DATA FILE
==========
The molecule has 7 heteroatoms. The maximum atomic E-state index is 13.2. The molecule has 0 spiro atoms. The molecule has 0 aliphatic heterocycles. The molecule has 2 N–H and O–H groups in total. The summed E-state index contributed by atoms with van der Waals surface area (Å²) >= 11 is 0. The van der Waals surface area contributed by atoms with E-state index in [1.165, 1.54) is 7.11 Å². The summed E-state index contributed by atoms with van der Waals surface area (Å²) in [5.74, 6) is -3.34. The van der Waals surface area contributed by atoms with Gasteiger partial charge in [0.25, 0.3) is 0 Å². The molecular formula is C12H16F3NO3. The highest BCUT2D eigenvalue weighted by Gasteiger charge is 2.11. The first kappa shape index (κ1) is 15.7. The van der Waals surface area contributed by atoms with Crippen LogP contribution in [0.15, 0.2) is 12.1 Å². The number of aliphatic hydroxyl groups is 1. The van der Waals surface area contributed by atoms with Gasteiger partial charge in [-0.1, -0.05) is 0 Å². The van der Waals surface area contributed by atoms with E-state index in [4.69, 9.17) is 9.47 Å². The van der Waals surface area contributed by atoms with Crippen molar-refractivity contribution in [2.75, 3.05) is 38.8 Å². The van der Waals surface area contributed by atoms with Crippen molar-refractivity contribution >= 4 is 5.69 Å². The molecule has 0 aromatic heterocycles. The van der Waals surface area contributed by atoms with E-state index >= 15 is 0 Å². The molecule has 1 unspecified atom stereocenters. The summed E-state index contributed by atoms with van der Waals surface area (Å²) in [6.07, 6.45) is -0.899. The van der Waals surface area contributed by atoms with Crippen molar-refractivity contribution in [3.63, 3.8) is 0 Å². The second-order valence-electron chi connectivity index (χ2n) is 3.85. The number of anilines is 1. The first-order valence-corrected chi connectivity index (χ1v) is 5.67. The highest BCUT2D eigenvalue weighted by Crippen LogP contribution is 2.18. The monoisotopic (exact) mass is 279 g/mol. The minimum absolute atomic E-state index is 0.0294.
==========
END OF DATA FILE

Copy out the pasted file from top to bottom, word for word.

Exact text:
The molecule has 7 heteroatoms. The maximum atomic E-state index is 13.2. The molecule has 0 spiro atoms. The molecule has 0 aliphatic heterocycles. The molecule has 2 N–H and O–H groups in total. The summed E-state index contributed by atoms with van der Waals surface area (Å²) >= 11 is 0. The van der Waals surface area contributed by atoms with E-state index in [1.165, 1.54) is 7.11 Å². The summed E-state index contributed by atoms with van der Waals surface area (Å²) in [5.74, 6) is -3.34. The van der Waals surface area contributed by atoms with Gasteiger partial charge in [0.25, 0.3) is 0 Å². The molecular formula is C12H16F3NO3. The highest BCUT2D eigenvalue weighted by Gasteiger charge is 2.11. The first kappa shape index (κ1) is 15.7. The van der Waals surface area contributed by atoms with Crippen LogP contribution in [0.15, 0.2) is 12.1 Å². The number of aliphatic hydroxyl groups is 1. The van der Waals surface area contributed by atoms with Gasteiger partial charge in [-0.1, -0.05) is 0 Å². The van der Waals surface area contributed by atoms with E-state index in [4.69, 9.17) is 9.47 Å². The van der Waals surface area contributed by atoms with Crippen molar-refractivity contribution in [2.75, 3.05) is 38.8 Å². The van der Waals surface area contributed by atoms with Crippen molar-refractivity contribution >= 4 is 5.69 Å². The molecule has 0 aromatic heterocycles. The van der Waals surface area contributed by atoms with E-state index >= 15 is 0 Å². The molecule has 1 unspecified atom stereocenters. The summed E-state index contributed by atoms with van der Waals surface area (Å²) in [6.07, 6.45) is -0.899. The van der Waals surface area contributed by atoms with Crippen molar-refractivity contribution in [3.63, 3.8) is 0 Å². The second-order valence-electron chi connectivity index (χ2n) is 3.85. The number of anilines is 1. The first-order valence-corrected chi connectivity index (χ1v) is 5.67. The highest BCUT2D eigenvalue weighted by Crippen LogP contribution is 2.18. The monoisotopic (exact) mass is 279 g/mol. The minimum absolute atomic E-state index is 0.0294.